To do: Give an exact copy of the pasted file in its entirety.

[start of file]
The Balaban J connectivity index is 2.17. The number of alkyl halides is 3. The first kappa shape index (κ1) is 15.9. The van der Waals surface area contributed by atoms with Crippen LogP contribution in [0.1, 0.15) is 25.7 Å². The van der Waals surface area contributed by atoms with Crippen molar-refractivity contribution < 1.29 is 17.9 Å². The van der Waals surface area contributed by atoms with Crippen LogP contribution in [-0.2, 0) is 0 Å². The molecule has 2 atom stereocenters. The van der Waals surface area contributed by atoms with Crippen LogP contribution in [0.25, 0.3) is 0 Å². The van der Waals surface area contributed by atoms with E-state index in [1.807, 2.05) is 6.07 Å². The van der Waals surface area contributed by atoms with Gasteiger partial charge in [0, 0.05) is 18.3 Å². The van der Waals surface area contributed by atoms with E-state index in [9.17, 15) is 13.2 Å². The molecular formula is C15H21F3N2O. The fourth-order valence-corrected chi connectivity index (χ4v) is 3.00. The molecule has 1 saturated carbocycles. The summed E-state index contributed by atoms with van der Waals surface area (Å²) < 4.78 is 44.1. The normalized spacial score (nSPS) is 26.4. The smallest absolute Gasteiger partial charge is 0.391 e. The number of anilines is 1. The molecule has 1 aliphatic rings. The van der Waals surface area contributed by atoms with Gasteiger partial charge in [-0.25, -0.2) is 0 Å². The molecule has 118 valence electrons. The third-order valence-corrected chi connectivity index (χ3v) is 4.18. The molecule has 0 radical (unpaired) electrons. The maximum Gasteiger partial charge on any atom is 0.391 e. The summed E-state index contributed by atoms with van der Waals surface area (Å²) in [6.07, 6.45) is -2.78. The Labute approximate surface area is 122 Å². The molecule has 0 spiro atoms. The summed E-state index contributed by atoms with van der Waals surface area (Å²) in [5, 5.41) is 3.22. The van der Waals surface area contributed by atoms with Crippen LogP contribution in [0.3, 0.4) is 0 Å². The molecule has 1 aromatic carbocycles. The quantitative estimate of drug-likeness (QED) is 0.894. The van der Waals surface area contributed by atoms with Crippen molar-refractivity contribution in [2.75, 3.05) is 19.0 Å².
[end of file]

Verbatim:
The Balaban J connectivity index is 2.17. The number of alkyl halides is 3. The first kappa shape index (κ1) is 15.9. The van der Waals surface area contributed by atoms with Crippen LogP contribution in [0.1, 0.15) is 25.7 Å². The van der Waals surface area contributed by atoms with Crippen molar-refractivity contribution < 1.29 is 17.9 Å². The van der Waals surface area contributed by atoms with Crippen LogP contribution in [-0.2, 0) is 0 Å². The molecule has 2 atom stereocenters. The van der Waals surface area contributed by atoms with Crippen LogP contribution in [0.25, 0.3) is 0 Å². The van der Waals surface area contributed by atoms with E-state index in [1.807, 2.05) is 6.07 Å². The van der Waals surface area contributed by atoms with Gasteiger partial charge in [0, 0.05) is 18.3 Å². The van der Waals surface area contributed by atoms with E-state index in [9.17, 15) is 13.2 Å². The molecular formula is C15H21F3N2O. The fourth-order valence-corrected chi connectivity index (χ4v) is 3.00. The molecule has 1 saturated carbocycles. The summed E-state index contributed by atoms with van der Waals surface area (Å²) < 4.78 is 44.1. The normalized spacial score (nSPS) is 26.4. The smallest absolute Gasteiger partial charge is 0.391 e. The number of anilines is 1. The molecule has 1 aliphatic rings. The van der Waals surface area contributed by atoms with Gasteiger partial charge in [-0.25, -0.2) is 0 Å². The molecule has 118 valence electrons. The third-order valence-corrected chi connectivity index (χ3v) is 4.18. The molecule has 0 radical (unpaired) electrons. The maximum Gasteiger partial charge on any atom is 0.391 e. The summed E-state index contributed by atoms with van der Waals surface area (Å²) in [6.07, 6.45) is -2.78. The Labute approximate surface area is 122 Å². The molecule has 0 spiro atoms. The summed E-state index contributed by atoms with van der Waals surface area (Å²) in [5, 5.41) is 3.22. The van der Waals surface area contributed by atoms with Crippen LogP contribution in [0.3, 0.4) is 0 Å². The molecule has 1 aromatic carbocycles. The quantitative estimate of drug-likeness (QED) is 0.894. The van der Waals surface area contributed by atoms with Crippen molar-refractivity contribution in [2.75, 3.05) is 19.0 Å².